Being mindful of the breath and the body may seem insignificant in the vast context of human suffering. Some days it may seem like a waste of time when intrusive thoughts dominate our meditation practice. But the techniques we learn from focusing on the breath often seep into our reactions to positive, negative, and neutral events. Studies show meditation and mindfulness help in reducing work-related stress, anxiety, post-traumatic stress disorder symptoms, and pain. Moreover, these mind-body practices show benefits in controlling diabetes and high blood pressure while improving quality of life. Studies have been done with small groups of people with diabetes assigned to regular walking on a treadmill or doing walking meditations on a treadmill. Although both groups had better fasting blood glucose levels, those doing walking meditation had lower hemoglobin A1c, less arterial stiffness (i.e., better vascular function), and lower blood cortisol (stress hormone) levels. In addition, those who practice mindfulness often apply these techniques to assess and reframe difficult emotions and conversations, which allows for more patience, less anger, more openness, inclusivity, and capability to have clarity and control amidst chaos.
What Types of Meditation Techniques Are the Best, and How Long Should I Meditate For?
Any length of meditation practice will do. I think as a beginner, start small with a 10-20 minute practice for several months before sitting down for an hour-long session. Despite my background in Buddhism, I still cannot sit for a whole hour for meditation, but notice the benefits of even a 10-15 minute meditative exercise. When I am pressed for time in the morning, there is a wonderful guided six-minute meditation by Plum Village (see resources below) that helps me appreciate my morning cup of coffee and all the people who brought it to me.
If you tend to hyperventilate when focusing on the breath, another very beneficial meditation technique is the “metta” (aka “loving kindness”) meditation, where sending compassion and good tidings to yourself and others helps promote self-compassion, reduce anxiety, and help strengthen your social interactions. Active forms of meditation like walking meditation, yoga, tai-chi, or qigong are perfect for people who may feel restless with sitting or suffer from pain issues. One of my favorite activities to reground myself is to go on a lonesome walk (sometimes with my dog and sometimes without) and count my steps to ten and then start over. Some days I force myself to leave my phone at home to avoid listening to a podcast, which distracts me from paying attention to the present moment. Walking meditations are very nice in the morning with a hot cup of coffee or at night before bed.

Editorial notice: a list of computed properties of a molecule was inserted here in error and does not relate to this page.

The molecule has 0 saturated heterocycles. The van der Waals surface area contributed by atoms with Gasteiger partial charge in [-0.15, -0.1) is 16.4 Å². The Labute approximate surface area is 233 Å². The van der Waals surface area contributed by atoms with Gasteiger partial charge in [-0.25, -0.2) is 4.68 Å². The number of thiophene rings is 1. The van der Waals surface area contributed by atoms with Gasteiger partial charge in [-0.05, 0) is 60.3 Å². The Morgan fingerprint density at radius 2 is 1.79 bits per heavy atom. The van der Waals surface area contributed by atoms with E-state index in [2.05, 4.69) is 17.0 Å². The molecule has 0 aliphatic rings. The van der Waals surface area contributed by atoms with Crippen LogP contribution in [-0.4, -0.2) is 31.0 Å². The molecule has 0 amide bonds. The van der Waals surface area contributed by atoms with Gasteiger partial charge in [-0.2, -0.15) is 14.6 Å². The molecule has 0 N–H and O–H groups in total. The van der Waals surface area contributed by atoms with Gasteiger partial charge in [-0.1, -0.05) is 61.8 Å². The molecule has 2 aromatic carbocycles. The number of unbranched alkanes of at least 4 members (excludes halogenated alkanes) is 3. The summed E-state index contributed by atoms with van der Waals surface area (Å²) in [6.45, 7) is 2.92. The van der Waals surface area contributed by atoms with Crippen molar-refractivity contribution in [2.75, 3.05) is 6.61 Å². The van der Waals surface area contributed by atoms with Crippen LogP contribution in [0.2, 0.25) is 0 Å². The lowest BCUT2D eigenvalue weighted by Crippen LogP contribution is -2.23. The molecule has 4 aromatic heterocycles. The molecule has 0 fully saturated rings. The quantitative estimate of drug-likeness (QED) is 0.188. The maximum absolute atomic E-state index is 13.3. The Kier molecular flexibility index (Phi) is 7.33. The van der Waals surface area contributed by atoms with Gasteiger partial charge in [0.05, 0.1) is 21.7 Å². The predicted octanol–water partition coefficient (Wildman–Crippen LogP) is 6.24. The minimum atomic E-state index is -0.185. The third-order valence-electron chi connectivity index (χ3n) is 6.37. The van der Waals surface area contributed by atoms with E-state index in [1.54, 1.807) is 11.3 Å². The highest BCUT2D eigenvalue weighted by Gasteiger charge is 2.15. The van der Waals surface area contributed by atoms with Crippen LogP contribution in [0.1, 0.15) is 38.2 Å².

Benefits of Meditation I Have Observed
Since getting back into a regular practice of meditation, I’ve noticed I am less irritable and angry at situations and people. I am also mindful of the moments that I am living through, which has allowed me to be an engaged participant in my life, rather than trying to rush through life. Since I have been worrying less, my sleep has improved considerably, and there are fewer late-night awakenings with ruminating thoughts. On occasions when I do randomly wake up in the middle of the night, it is a lot easier for me to fall back to sleep by practicing some mindful breathing or doing a body scan. Overall, I feel lighter and unencumbered.
- Plum Village – Thich Nhat Hanh, a Zen master, poet, and peace activist created the Plum Village near Bordeaux in France. There is a free Plum Village meditation app available for iOS and Android
- Headspace Radio – daily free podcast
- Headspace app – subscription often required
- Ten Percent Happier podcast by Dan Harris (prior ABC news anchor). There is a paid subscription-based app as well with more meditation resources
- Calm: Calm is a meditation, sleep and relaxation app, available in both the App Store and Google Play store
“The seed of suffering in you may be strong, but don’t wait until you have no more suffering before allowing yourself to be happy.”
– Thich Nhat Hanh, The Heart of the Buddha’s Teaching: Transforming Suffering into Peace, Joy and Liberation